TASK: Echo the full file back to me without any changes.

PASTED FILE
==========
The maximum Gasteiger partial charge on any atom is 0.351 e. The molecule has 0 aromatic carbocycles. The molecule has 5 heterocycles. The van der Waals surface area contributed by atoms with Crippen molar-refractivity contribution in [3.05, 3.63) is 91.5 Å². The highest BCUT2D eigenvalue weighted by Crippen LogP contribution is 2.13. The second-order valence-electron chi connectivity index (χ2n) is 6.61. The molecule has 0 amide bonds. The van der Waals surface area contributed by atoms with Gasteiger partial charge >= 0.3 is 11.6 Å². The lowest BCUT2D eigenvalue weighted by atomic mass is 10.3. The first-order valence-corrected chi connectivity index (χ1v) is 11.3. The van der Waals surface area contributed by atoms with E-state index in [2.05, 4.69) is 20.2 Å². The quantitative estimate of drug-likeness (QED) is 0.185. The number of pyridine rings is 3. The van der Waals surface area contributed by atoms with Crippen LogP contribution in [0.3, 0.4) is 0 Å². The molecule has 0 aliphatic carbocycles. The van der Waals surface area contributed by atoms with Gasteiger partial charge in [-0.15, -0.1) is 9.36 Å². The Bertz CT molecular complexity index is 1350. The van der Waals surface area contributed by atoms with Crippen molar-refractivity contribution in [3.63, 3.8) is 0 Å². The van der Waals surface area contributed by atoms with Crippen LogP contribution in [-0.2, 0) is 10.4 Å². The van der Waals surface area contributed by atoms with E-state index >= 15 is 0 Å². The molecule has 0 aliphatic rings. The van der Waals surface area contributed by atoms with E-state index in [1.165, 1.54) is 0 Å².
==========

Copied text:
The maximum Gasteiger partial charge on any atom is 0.351 e. The molecule has 0 aromatic carbocycles. The molecule has 5 heterocycles. The van der Waals surface area contributed by atoms with Crippen molar-refractivity contribution in [3.05, 3.63) is 91.5 Å². The highest BCUT2D eigenvalue weighted by Crippen LogP contribution is 2.13. The second-order valence-electron chi connectivity index (χ2n) is 6.61. The molecule has 0 amide bonds. The van der Waals surface area contributed by atoms with Gasteiger partial charge >= 0.3 is 11.6 Å². The lowest BCUT2D eigenvalue weighted by atomic mass is 10.3. The first-order valence-corrected chi connectivity index (χ1v) is 11.3. The van der Waals surface area contributed by atoms with E-state index in [2.05, 4.69) is 20.2 Å². The quantitative estimate of drug-likeness (QED) is 0.185. The number of pyridine rings is 3. The van der Waals surface area contributed by atoms with Crippen LogP contribution in [0.3, 0.4) is 0 Å². The molecule has 0 aliphatic carbocycles. The van der Waals surface area contributed by atoms with Gasteiger partial charge in [-0.15, -0.1) is 9.36 Å². The Bertz CT molecular complexity index is 1350. The van der Waals surface area contributed by atoms with Crippen molar-refractivity contribution in [3.63, 3.8) is 0 Å². The van der Waals surface area contributed by atoms with Crippen LogP contribution in [-0.2, 0) is 10.4 Å². The van der Waals surface area contributed by atoms with E-state index >= 15 is 0 Å². The molecule has 0 aliphatic rings. The van der Waals surface area contributed by atoms with E-state index in [1.165, 1.54) is 0 Å².